One of the questions we get asked on almost a daily basis is, “What is the difference between ceramic and porcelain tile?” Porcelain tile is ceramic tile. However, porcelain is made of a more refined and purified material than a regular ceramic tile making it more dense and less permeable than a regular ceramic tile.
Regular ceramic tile is often characterized by a red, brown, or white colored bisque, while a porcelain tile is a white or gray color. The composition, as well as what temperature and how long it was fired, determines how dense the tile will be. A ceramic tile can absorb anywhere from 0.5%-7% water or more where a porcelain tile absorbs 0.5% water or less. Because porcelain tile has such a low absorption rate it is the best choice for outdoor applications where a freeze/thaw condition could make a tile break. Because of how hard a porcelain tile is, makes it perfect for commercial use and high traffic areas. Another difference between ceramic and porcelain tile is that a porcelain tile needs to be set with a setting material that has a latex additive. Porcelain tile is so dense that it is hard for a regular setting material to make a bond. Adding a latex additive or purchasing a setting material with an additive already in the mix will allow it to bond with the porcelain tile.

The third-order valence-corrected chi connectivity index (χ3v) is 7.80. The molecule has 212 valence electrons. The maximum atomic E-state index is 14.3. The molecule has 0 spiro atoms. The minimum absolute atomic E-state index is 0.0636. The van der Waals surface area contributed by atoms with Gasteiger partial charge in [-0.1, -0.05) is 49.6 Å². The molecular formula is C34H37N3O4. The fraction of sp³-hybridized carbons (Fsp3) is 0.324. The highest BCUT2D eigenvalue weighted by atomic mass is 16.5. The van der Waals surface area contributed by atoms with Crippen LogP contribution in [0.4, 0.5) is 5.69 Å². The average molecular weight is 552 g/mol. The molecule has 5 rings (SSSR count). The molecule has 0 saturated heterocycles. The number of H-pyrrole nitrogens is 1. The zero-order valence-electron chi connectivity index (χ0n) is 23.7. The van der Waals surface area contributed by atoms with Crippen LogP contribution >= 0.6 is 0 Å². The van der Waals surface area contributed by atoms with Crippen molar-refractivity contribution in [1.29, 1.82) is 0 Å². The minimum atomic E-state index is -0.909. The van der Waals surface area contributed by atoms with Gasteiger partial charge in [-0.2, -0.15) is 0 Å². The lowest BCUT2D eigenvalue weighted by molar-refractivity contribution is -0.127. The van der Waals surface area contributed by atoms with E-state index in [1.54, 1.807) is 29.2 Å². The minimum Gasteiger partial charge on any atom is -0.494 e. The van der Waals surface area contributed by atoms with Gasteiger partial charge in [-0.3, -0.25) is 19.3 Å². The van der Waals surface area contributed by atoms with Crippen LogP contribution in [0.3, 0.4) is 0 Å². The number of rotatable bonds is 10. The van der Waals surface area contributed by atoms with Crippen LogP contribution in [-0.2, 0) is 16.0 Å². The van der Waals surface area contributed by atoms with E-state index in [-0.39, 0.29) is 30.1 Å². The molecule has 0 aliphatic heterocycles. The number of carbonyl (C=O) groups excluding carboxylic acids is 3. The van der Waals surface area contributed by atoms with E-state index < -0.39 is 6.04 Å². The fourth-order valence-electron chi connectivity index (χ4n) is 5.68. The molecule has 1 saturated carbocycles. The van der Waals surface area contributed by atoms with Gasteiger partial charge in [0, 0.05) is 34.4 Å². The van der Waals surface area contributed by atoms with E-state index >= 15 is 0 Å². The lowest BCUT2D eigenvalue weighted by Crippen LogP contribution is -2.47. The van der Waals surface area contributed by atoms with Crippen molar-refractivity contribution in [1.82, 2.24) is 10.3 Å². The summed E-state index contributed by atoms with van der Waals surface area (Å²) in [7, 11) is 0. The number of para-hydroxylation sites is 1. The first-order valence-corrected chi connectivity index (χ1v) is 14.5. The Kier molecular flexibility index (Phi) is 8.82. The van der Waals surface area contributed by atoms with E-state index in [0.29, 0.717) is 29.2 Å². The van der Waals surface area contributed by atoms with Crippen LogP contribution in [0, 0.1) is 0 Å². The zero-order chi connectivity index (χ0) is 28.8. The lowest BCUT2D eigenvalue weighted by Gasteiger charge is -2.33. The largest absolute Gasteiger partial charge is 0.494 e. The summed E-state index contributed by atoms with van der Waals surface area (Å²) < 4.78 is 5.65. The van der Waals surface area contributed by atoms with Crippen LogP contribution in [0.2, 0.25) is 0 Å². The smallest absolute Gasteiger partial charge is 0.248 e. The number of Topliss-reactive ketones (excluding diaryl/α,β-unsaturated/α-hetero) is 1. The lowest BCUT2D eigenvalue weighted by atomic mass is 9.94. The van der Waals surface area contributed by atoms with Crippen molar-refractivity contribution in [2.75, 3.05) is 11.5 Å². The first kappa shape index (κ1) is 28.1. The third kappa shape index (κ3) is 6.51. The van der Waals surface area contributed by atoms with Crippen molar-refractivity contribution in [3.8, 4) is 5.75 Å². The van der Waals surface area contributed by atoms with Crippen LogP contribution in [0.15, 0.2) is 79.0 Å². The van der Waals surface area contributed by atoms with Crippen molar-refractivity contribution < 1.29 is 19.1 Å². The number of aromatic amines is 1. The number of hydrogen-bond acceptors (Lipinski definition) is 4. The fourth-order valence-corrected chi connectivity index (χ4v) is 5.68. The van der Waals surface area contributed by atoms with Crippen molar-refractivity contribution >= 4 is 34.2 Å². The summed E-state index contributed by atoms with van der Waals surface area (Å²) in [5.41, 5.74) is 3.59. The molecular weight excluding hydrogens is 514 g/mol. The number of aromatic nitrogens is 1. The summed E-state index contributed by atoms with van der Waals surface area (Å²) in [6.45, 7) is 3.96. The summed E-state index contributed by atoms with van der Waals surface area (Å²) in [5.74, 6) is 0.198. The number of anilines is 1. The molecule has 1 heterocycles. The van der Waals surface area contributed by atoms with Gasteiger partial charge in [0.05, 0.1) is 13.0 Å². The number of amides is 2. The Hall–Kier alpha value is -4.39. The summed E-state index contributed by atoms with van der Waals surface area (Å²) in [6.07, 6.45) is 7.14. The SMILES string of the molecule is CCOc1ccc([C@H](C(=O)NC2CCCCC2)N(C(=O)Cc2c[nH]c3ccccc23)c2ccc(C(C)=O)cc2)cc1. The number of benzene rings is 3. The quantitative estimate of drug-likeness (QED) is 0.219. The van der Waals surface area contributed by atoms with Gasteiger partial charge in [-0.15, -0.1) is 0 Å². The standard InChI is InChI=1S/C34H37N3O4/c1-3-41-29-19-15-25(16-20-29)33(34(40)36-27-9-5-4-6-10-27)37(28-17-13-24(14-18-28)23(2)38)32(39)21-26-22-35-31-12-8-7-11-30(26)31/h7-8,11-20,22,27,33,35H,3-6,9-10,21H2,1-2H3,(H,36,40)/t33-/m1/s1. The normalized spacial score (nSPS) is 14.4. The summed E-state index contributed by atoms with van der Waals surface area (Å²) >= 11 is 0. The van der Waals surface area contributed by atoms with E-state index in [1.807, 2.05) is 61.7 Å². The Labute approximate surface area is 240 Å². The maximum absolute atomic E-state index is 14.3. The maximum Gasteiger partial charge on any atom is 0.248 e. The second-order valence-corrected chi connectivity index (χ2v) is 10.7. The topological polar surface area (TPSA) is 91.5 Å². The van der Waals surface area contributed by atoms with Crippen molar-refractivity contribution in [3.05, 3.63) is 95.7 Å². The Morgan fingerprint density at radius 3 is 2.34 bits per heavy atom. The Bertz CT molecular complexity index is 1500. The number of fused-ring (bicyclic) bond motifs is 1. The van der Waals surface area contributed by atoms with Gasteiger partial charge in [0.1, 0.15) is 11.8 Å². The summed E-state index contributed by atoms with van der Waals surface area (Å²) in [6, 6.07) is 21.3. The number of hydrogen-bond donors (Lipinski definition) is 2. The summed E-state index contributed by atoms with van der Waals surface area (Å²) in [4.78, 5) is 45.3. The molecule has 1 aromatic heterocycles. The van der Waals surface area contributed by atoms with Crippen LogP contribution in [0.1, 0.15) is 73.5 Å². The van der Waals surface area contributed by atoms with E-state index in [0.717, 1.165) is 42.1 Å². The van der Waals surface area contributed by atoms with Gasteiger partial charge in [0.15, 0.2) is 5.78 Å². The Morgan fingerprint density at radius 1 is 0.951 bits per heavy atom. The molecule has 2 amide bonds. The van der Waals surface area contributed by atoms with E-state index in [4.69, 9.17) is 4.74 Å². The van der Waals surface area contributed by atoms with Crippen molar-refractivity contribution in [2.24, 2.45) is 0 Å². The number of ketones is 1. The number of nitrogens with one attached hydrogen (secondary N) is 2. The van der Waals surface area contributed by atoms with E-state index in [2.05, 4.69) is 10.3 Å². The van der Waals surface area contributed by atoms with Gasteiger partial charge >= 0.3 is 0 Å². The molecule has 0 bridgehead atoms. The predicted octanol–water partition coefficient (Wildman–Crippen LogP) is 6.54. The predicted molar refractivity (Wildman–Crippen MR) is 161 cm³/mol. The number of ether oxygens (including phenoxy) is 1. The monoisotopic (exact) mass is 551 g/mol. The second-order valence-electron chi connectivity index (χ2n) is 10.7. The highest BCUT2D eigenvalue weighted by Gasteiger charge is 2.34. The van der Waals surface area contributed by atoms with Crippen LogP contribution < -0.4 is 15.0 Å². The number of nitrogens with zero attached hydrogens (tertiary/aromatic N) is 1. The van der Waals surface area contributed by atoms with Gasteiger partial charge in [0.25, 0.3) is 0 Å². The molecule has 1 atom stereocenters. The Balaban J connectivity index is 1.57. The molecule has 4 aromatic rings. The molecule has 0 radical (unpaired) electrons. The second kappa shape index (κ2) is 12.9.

Ceramic tile is an acceptable material to use in a low traffic residential application. However in a high traffic area, like a kitchen, or in a commercial or outdoor application porcelain tile would be the best choice.